Farmer Wendy McCormick talks to Pam Plant about the impacts of drought in northern Victoria
Farmer Wendy McCormick talks to Pam Plant about the impacts of drought in northern Victoria,
Pam Plant, interviewer,
MP3 file, 3 mins:20 secs, 2009,
Collection of the East Loddon and District Historical Society and the State Library of Victoria
This interview excerpt can only be used for research purposes and must not be reproduced, copied or published in any form without the permission of the State Library of Victoria and the East Loddon and District Historical SocietyCopyright
Copyright held by the State Library of Victoria and the East Loddon and District Historical Society
Farmer Wendy McCormick talks to Pam Plant about the impact of drought and the use of northern Victoria water by Melbourne residents.
TRANSCRIPT OF DROUGHT STORIES INTERVIEW EXCERPT 15
Pam Plant, Interviewer: Do you have any happy memories of the current drought, anything particular that…?
Wendy McCormick: If you hold a function, quite often, you know it’s not going to rain! (laughter)
Pam Plant : Yes! Yes well that’s a good point!
Wendy McCormick: And the worst part is when you finally go to cut the crop, for hay, and all of a sudden it decides it’s going to bucket down, and then it…
Pam Plant : Yes, it hasn’t rained all winter, and then when you start doing your hay, in the October, it starts to rain.
Wendy McCormick: That’s right! And, like in last year the grain receival points, every Friday, for a month, we had rain, and it was just absolutely incredible to think that it couldn’t rain when it was supposed to but it rained, just in the middle of cropping.
Pam Plant : Can you think of anything that you have come up with to be more resourceful, to get you through the drought? Like some of the, something you’ve done, that you wouldn’t have done?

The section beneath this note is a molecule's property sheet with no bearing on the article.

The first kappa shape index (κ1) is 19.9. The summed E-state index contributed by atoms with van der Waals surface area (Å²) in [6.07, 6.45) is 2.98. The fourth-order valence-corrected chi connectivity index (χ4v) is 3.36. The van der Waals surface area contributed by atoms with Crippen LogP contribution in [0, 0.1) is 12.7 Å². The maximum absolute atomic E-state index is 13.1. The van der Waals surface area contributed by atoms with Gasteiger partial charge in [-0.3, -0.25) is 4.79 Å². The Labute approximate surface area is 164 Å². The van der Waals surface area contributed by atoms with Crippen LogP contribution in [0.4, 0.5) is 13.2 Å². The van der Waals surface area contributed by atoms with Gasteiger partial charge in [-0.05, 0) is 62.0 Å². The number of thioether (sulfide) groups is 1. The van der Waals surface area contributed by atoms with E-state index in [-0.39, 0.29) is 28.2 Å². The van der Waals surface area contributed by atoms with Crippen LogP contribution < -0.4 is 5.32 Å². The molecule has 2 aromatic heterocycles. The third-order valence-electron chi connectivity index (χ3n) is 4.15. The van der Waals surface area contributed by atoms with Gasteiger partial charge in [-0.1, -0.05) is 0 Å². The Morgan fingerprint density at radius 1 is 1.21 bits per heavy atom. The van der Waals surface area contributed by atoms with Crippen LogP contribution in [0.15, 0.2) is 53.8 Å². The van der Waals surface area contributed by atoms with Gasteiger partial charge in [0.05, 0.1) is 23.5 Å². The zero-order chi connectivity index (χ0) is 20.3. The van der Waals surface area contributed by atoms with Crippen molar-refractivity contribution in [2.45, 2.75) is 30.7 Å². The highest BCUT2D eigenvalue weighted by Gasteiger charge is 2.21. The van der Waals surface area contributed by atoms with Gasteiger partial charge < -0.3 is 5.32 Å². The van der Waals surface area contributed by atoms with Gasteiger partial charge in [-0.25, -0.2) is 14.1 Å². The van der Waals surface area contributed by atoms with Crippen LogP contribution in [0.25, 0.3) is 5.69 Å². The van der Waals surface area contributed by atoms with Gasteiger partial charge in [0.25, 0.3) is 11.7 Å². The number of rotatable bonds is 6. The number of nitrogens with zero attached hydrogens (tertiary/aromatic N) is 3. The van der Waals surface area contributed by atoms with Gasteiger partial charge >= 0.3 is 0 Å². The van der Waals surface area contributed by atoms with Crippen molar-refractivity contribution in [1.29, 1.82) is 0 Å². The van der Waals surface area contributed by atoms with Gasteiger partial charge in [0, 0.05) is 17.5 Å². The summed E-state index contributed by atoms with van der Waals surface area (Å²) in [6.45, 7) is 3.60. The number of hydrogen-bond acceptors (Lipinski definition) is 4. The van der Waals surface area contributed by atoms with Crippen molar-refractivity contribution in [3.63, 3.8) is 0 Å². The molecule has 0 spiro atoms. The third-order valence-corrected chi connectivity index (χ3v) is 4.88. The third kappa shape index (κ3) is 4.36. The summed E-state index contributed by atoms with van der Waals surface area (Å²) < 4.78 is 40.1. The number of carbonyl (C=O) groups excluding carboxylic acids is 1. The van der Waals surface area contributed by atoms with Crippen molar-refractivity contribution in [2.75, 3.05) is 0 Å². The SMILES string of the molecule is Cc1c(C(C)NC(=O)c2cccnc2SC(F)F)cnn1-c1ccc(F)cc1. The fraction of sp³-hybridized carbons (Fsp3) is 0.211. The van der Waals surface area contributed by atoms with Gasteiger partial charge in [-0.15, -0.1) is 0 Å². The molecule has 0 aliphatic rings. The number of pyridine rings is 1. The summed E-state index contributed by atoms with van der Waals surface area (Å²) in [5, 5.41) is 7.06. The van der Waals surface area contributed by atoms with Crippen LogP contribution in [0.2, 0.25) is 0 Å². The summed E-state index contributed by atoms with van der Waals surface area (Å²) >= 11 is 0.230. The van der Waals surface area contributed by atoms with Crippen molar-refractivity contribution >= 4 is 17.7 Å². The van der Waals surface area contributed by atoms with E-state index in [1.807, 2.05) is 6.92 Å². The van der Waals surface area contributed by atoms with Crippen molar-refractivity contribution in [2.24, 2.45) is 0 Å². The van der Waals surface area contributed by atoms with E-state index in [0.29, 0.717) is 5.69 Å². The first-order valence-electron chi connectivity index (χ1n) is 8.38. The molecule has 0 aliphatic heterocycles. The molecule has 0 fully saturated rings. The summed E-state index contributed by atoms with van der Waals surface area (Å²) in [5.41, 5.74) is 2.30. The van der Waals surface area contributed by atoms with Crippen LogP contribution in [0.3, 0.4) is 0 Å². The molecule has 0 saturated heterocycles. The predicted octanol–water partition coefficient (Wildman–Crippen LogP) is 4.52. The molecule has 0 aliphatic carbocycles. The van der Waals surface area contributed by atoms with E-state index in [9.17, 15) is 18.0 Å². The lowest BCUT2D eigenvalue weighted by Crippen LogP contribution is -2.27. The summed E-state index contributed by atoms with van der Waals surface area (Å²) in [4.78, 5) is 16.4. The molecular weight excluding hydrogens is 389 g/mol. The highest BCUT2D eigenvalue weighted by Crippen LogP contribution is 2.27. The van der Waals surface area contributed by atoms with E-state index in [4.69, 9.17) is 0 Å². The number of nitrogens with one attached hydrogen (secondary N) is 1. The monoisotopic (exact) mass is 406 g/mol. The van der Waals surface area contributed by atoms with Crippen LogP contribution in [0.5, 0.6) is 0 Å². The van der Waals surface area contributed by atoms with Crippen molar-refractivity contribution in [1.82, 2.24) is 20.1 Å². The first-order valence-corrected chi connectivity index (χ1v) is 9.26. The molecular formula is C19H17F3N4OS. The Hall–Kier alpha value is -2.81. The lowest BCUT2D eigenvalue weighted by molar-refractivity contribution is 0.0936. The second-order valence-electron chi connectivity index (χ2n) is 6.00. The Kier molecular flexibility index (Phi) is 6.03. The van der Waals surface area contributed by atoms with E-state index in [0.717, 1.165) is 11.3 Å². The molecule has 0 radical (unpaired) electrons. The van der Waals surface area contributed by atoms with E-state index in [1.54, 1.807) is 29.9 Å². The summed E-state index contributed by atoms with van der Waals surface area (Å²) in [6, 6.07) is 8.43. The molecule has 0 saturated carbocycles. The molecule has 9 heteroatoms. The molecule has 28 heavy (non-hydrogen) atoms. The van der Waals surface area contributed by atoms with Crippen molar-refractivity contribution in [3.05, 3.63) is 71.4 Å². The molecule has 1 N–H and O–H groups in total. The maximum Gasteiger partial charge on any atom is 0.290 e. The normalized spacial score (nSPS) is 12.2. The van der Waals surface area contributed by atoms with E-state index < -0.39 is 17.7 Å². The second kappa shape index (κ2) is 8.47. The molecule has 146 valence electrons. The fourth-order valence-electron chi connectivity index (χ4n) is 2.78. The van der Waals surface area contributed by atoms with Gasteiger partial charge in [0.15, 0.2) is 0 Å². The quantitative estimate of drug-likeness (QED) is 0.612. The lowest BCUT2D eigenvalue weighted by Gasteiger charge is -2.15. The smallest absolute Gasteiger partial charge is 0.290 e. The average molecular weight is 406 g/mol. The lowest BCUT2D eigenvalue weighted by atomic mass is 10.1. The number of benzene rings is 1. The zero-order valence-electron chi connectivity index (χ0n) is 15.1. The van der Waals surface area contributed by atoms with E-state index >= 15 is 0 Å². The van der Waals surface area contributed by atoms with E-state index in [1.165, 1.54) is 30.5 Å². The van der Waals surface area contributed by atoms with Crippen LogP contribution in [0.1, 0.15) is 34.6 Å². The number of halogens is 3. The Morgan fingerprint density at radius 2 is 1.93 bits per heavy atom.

Wendy McCormick: Well, every day, when I was milking, every day for six years, since the onset of, you know, the drought, I actually had a shovel in the cowshed, that I would shovel the manure over the fence every day, which made a lovely heap for the people around town to come and get for their veggie gardens, and, you would be surprised how quick it was to wash the yard down.
Pam Plant : Mm-mm?
Wendy McCormick: And moving like you did all the time, the flies weren’t, you know, likely to collect on your face like they did when you were hosing the yard, (laugh)…
Pam Plant : Oh, very good, yes.
Wendy McCormick: So I felt that I always contributed, a part and, because of that action.
Pam Plant : Yes, yes. Have you learnt anything from the current drought, that you think perhaps should have been done, to be more prepared for it, either yourself, or the government, or government bodies, and…?
Wendy McCormick: I can really say, I am, you know might, this might be in a different light, but I am dead against these big, um spa baths, that are put into everyone’s houses these days, because to me it is an absolute waste of water, and we have been to these water protest marches in Melbourne, and my kids have only ever had a bath in the shower, with the bath water, you know, being from the shower overhead, they’ve never had a bath, as in the big bath, and I think there’s a lot of wasted water in these big towns, and I think that it’s ridiculous that they actually call on the country people to be taking water out of the storages that we’ve, you know, originally designated for the country use, as in irrigation, to be piped down to Melbourne, I think the government should be looking at bigger water storages, and I know it sounds strange when there’s no rain, but I think everything can be looked at, and oh there could be a lot of more recycling, that’s done with water.
Pam Plant : So it’s not wasted.
Wendy McCormick: Yes.
Pam Plant : Yes. It’s been taken, away from the farms, and put to non-productive use
Wendy McCormick: Yes.
Pam Plant : Mm.
Wendy McCormick: I mean people in Melbourne might wash their potatoes in the sink, for 10 minutes, just to get the dirt off them, whereas that water could be used for something that’s more productive.
Pam Plant : Yes, they’re not aware of the waste, that they’re creating.
Wendy McCormick: No, they’re not. Yes.
Copyright held by the East Loddon and District Historical Society and the State Library of Victoria. This interview excerpt can only be used for research purposes and must not be reproduced, copied or published in any form without the permission of East Loddon and District Historical Society and the State Library of Victoria.